OBSI’s recent newsletter provides an update on governance reform, the investment suitability complaints methodology and the stuck cases.
Governance – OBSI will be undertaking broad-based reform of its governance structure as was recommended in the report by the independent third party reviewer, The Navigator Company of Australia. OBSI will be conducting an external search for a new independent Chair and has established a Search Committee of the Board to provide oversight of the process. The distinction between industry and independent directors embedded in OBSI’s bylaws will be eliminated and a new director nomination and selection policy will be developed. A new Governance Committee of the Board has been created to oversee the transition, develop new governance policies and procedures and consult with stakeholders.
Investment Suitability and Loss Assessment Methodology – OBSI will be publicly issuing proposed refinements to its investment suitability and loss assessment methodology for a 60-day comment period. OBSI will participate in information sessions organized by IIROC and the MFDA to discuss and obtain feedback on its approach to investment suitability complaints and its loss assessment methodology. The sessions will provide an opportunity for participatory discussion about how OBSI applies its specific methods to calculate investor losses in various fact scenarios.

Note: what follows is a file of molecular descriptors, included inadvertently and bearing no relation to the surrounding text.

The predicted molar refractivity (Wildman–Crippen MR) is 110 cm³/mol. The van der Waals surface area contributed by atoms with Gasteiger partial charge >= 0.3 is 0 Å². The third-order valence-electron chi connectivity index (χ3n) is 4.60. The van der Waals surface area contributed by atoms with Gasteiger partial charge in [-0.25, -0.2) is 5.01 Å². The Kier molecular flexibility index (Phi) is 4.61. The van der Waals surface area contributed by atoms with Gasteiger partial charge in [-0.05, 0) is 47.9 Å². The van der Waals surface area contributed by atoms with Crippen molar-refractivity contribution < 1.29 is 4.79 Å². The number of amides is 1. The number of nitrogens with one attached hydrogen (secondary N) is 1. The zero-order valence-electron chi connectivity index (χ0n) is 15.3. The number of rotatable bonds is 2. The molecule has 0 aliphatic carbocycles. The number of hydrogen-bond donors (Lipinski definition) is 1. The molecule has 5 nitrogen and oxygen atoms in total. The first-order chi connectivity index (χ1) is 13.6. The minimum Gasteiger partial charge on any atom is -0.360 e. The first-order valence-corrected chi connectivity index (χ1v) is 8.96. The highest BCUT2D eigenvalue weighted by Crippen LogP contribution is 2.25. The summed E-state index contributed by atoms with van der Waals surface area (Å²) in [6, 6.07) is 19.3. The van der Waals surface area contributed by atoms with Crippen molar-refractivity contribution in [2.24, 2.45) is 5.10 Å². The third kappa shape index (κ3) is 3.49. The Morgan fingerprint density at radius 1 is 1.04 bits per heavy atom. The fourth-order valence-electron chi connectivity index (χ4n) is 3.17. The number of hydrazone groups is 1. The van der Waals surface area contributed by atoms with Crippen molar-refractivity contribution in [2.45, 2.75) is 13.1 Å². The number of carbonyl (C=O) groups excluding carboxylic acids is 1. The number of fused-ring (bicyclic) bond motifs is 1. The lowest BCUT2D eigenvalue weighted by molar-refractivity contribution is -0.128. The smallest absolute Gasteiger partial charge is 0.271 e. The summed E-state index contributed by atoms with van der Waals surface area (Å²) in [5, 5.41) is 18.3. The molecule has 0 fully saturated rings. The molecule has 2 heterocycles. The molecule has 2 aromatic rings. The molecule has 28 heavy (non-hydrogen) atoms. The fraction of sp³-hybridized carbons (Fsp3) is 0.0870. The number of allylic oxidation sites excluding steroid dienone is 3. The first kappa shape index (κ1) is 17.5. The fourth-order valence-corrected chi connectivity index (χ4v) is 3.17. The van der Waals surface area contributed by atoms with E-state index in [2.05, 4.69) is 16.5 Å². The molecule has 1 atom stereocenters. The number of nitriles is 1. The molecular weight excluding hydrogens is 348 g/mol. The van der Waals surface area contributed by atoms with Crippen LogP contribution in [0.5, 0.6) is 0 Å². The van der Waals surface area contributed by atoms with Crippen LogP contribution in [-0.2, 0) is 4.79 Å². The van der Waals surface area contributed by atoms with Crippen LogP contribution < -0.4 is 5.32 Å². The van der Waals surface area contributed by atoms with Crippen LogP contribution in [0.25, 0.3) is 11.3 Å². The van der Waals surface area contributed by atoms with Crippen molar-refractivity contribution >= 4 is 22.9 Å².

Stuck Cases – To deal with the stuck cases (cases where a firm has not agreed to compensate the investor despite the passage of a considerable amount of time since OBSI’s issuance of a recommendation), OBSI’s Board has directed management to develop a temporary independent review process that meets the criteria identified by the regulators (CSA, IIROC and the MFDA) in their letter of October 21, 2011. Details of this process will be made public. It advises that after the October 21 letter was made public, a number of stuck cases have been resolved.
OBSI’s Consumer and Investor Advisory Council disagreed with the idea of a third party review of the stuck cases. Its position can be found at here.
Ellen Roseman has written in her blog that the federal government should step in and show leadership by ensuring that the banks and investment dealers cannot defect from OBSI and refuse to resolve the complaints that are at an impasse. FAIR Canada commented: “Would you rather have your banking or investment complaint reviewed by someone hired by the bank or by an independent ombudsman? Only one of these is fair to Canadians and it is not the option preferred by some banks. This should be an easy call for Finance Minister Flaherty…”.